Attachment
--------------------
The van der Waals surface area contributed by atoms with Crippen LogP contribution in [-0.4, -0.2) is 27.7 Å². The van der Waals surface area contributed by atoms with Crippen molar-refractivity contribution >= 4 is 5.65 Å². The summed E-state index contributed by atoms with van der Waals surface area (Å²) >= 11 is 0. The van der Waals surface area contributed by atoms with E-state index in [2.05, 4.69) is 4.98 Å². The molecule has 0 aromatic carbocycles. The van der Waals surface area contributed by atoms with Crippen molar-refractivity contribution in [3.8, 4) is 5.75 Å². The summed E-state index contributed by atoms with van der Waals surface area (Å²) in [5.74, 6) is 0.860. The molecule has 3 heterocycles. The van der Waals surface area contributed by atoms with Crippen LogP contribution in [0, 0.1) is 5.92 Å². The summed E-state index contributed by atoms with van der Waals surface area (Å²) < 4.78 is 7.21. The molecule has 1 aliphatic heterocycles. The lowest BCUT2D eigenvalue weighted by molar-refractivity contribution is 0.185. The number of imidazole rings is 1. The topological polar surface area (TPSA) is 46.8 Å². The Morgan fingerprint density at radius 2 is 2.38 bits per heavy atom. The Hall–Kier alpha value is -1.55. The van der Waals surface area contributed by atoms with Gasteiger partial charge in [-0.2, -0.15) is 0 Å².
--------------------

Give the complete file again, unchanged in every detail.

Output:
The van der Waals surface area contributed by atoms with Crippen LogP contribution in [-0.4, -0.2) is 27.7 Å². The van der Waals surface area contributed by atoms with Crippen molar-refractivity contribution >= 4 is 5.65 Å². The summed E-state index contributed by atoms with van der Waals surface area (Å²) >= 11 is 0. The van der Waals surface area contributed by atoms with E-state index in [2.05, 4.69) is 4.98 Å². The molecule has 0 aromatic carbocycles. The van der Waals surface area contributed by atoms with Crippen molar-refractivity contribution in [3.8, 4) is 5.75 Å². The summed E-state index contributed by atoms with van der Waals surface area (Å²) in [5.74, 6) is 0.860. The molecule has 3 heterocycles. The van der Waals surface area contributed by atoms with Crippen LogP contribution in [0, 0.1) is 5.92 Å². The summed E-state index contributed by atoms with van der Waals surface area (Å²) < 4.78 is 7.21. The molecule has 1 aliphatic heterocycles. The lowest BCUT2D eigenvalue weighted by molar-refractivity contribution is 0.185. The number of imidazole rings is 1. The topological polar surface area (TPSA) is 46.8 Å². The Morgan fingerprint density at radius 2 is 2.38 bits per heavy atom. The Hall–Kier alpha value is -1.55. The van der Waals surface area contributed by atoms with Gasteiger partial charge in [-0.2, -0.15) is 0 Å².